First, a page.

If the prurient materials contain sexually explicit acts or conduct, the punishment will be up to five years' imprisonment and a fine of up to ten lakh rupees; a punishment of seven years' imprisonment and a fine of up to ten lakh rupees may be imposed in the event of a second or subsequent conviction. (ITAA, § 32, inserting § 67A in the principal Act.) A separate provision is applicable to similar crimes involving the depiction of persons under 18 years of age in electronic form; the same possible punishments and fines may apply upon conviction. (Id., inserting § 67B in the principal Act.)

A "communication device" is defined as "cell phones, personal digital assistance or combination of both or any other device used to communicate, send or transmit any text, video, audio or image." (Id. § 4B, inserting clause (ha) in § 2(h) of the principal Act.)

However, there is no provision in either the original Act or its 2008 amendment that explicitly addresses the capture in electronic form of violent acts such as rape.

Author: Wendy Zeldin More by this author
Topic: Commodities markets More on this topic
 Crimes against children More on this topic
 Crimes against women More on this topic
 Cybercrime More on this topic
 Information technology More on this topic
Jurisdiction: India More about this jurisdiction

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China: Pricing of Telecommunications Services Now Market-Based

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(Aug 19, 2014) On July 29, 2014, China's State Council promulgated an amendment to the Telecommunications Regulations, allowing prices for telecommunications services to be determined by the market instead of by the government. (Guowuyuan Guanyu Xiugai Bufen Xingzheng Fagui de Jueding [Decision of the State Council on Amending Several Administrative Regulations] (State Council Decision), State Council Decree [2014] No. 653 (July 29, 2014), Central People's Government of the People's Republic of China website.)

Previously, in May 2014, the Ministry of Industry and Information Technology (MIIT), joined by the National Development and Reform Commission (NDRC), had made the new policy public. (Guanyu Dianxin Yewu Zifei Shixing Shichang Tiaojie Jia de Tonggao [Notice of Implementing Prices Regulated by the Market in Telecom Services Pricing] (May 5, 2014), NDRC website.) The amendment to the Telecommunications Regulations confirmed the policy change in the country's primary legislation governing telecommunications.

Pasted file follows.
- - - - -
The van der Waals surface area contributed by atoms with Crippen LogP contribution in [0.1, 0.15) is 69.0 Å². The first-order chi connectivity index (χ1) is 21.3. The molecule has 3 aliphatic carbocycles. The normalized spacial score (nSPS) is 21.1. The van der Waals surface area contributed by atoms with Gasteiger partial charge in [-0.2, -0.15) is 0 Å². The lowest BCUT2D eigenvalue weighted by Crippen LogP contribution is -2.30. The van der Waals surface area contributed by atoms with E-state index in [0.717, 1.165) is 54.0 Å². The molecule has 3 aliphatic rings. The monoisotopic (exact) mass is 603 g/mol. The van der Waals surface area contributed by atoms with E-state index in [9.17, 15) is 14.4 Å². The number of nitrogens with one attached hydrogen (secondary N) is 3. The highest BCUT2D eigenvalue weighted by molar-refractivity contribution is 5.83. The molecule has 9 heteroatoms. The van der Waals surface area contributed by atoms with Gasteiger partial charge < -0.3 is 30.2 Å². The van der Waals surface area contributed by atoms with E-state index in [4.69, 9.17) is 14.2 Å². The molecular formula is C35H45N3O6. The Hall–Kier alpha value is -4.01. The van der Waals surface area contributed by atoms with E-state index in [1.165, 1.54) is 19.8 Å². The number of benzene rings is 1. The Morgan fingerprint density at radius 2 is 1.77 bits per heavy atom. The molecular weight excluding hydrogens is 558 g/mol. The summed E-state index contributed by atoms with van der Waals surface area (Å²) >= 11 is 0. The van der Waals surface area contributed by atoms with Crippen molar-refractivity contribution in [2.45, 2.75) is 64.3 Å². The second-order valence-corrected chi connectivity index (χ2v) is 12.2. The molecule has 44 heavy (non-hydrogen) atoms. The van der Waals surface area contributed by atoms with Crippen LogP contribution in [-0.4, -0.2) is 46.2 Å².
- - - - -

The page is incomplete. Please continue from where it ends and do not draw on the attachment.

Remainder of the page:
The Telecommunications Regulations categorize telecom services into basic telecom services and value-added telecom services. Service providers must obtain different licenses according to the type of services they provide. (Dianxin Tiaoli [Telecommunication Regulations] (promulgated by the State Council, Sept. 25, 2000), arts. 8 & 9, Legislative Affairs Office of the State Council website; a partial English translation is available at CHINA.ORG.CN.) According to article 24 of the unamended Telecommunications Regulations, charges for basic telecom services could be fixed by the government, guided by the government, or regulated by the market. Charges for value-added services could be guided by the government or regulated by the market. (Id. art. 24.)

The amendment deletes article 24 of the Telecommunications Regulations and provides that all telecom charges are to be determined by market under article 23 of the new Regulations. (State Council Decision, supra.) In deciding prices, operators are required to consider their operational costs and market supply and demand, instead of "development requirements of the national economy and society" and "the affordability for telecom users" as provided by the 2000 Telecommunications Regulations. (Id.; Telecommunications Regulations, art. 23, supra.)

Under the Telecommunications Regulations, basic telecom services are services of providing public network infrastructures, public data transmission, and basic voice communications, which include fixed-line telephone services, mobile network telephone and data services, satellite communications and satellite mobile communications services, broadband leasing, Internet and other public data transmission services, and international communications infrastructures and international telecom services. "Value-added telecom services" refers to providing telecom and information services by utilizing public network infrastructures, which include email, voice mailboxes, online information database storage and search, Internet access services, Internet information services, and video conference services. (Telecommunications Regulations, art. 8 & Appendix, supra.)

Author: Laney Zhang More by this author
Topic: Telecommunications More on this topic
Jurisdiction: China More about this jurisdiction